Law school examinations also vary widely with respect to the format of questions. Some examinations are completely one format. These exams tend to be solely comprised of long essays, short essays, or multiple-choice questions.
However, as you might imagine, most exams are a mix of all of these formats (e.g., some short answers, a set of multiple-choice questions, and a few longer-form essays). Examinations with a variety of question formats are more flexible in that the student will likely have at least some type of question format for which they are most comfortable.
Closed-Book Versus Open-Book Exams
Law school final exams also vary in terms of whether you can use your notes or other class materials when completing the final exam. Some in-class exams will be open-book exams which might allow you to use a text book, class notes, or your outline when completing the exam. Other exams are closed-book meaning you are relying solely on memory when taking the final exam.
Open-book exams may sound like the easier option, but that might not necessarily be the case. Unfortunately, many students fall into the trap of not preparing as thoroughly for open-book exams as they would for a closed-book exam. It’ll be easy because you can just look up the answer, right? Well…not exactly. Many times, open-book exams will have certain limitations. For example, students can only rely on their casebooks, students can bring in only one page of notes, or students cannot access the internet while taking the open-book exam on their laptops.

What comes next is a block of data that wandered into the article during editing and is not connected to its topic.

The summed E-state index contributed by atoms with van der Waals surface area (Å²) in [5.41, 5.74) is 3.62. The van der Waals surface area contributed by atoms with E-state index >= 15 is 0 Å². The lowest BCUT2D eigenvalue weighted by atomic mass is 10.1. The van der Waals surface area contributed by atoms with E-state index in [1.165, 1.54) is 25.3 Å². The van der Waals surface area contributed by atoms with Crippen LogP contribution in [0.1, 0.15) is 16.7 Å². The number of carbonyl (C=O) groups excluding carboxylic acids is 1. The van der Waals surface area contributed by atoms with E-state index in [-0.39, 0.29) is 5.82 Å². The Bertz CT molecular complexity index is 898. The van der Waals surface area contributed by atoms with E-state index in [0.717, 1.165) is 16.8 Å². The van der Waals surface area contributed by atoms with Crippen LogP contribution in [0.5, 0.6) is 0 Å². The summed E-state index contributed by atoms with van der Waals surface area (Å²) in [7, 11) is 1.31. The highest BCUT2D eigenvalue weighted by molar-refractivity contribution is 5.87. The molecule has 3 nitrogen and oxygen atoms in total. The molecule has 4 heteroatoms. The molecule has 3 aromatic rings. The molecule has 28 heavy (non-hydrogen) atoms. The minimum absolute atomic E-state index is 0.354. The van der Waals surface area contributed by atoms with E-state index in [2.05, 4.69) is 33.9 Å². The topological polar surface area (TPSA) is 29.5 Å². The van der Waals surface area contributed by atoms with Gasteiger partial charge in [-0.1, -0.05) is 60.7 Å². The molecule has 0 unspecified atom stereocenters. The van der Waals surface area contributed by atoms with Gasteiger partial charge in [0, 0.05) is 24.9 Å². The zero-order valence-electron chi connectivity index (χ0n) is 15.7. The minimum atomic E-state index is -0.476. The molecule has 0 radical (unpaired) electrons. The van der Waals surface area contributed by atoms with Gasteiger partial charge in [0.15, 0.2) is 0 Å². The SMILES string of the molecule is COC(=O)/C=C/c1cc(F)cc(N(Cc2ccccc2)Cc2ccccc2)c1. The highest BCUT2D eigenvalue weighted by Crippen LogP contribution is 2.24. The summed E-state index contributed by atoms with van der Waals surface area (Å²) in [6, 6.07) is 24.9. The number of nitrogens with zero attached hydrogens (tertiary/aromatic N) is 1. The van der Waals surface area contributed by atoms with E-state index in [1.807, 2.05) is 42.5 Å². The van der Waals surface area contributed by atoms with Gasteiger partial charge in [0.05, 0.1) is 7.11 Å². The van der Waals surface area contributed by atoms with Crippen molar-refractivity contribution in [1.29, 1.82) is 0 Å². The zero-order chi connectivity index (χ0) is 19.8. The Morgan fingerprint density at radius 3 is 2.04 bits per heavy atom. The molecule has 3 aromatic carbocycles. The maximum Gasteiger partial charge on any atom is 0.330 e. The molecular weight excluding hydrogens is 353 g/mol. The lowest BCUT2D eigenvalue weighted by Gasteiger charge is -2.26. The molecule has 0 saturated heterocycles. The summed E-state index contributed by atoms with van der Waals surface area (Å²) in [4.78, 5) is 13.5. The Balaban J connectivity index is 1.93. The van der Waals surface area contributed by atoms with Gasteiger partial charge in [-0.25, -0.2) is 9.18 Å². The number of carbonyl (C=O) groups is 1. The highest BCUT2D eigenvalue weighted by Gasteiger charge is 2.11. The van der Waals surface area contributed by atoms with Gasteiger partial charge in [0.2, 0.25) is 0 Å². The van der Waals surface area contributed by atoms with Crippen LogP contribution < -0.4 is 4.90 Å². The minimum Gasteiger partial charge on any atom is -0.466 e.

Additionally, there’s the limitation of actually finding the answer during the exam. Just because you have access to your class notes doesn’t mean that you can spend the entire exam period searching for the correct answer.
You need to be just as prepared for an open-book exam as you are for a closed-book exam in order to secure that high score! This includes memorizing class material even though you have access to it during the exam. Without diligent work during the semester and without fully preparing for the exam, you are putting yourself at risk of drawing a blank during the examination. Like with most situations, control what you can control and study with equal effort for all exams whether they be open-book or closed-book.
How To Prepare For Law School Exams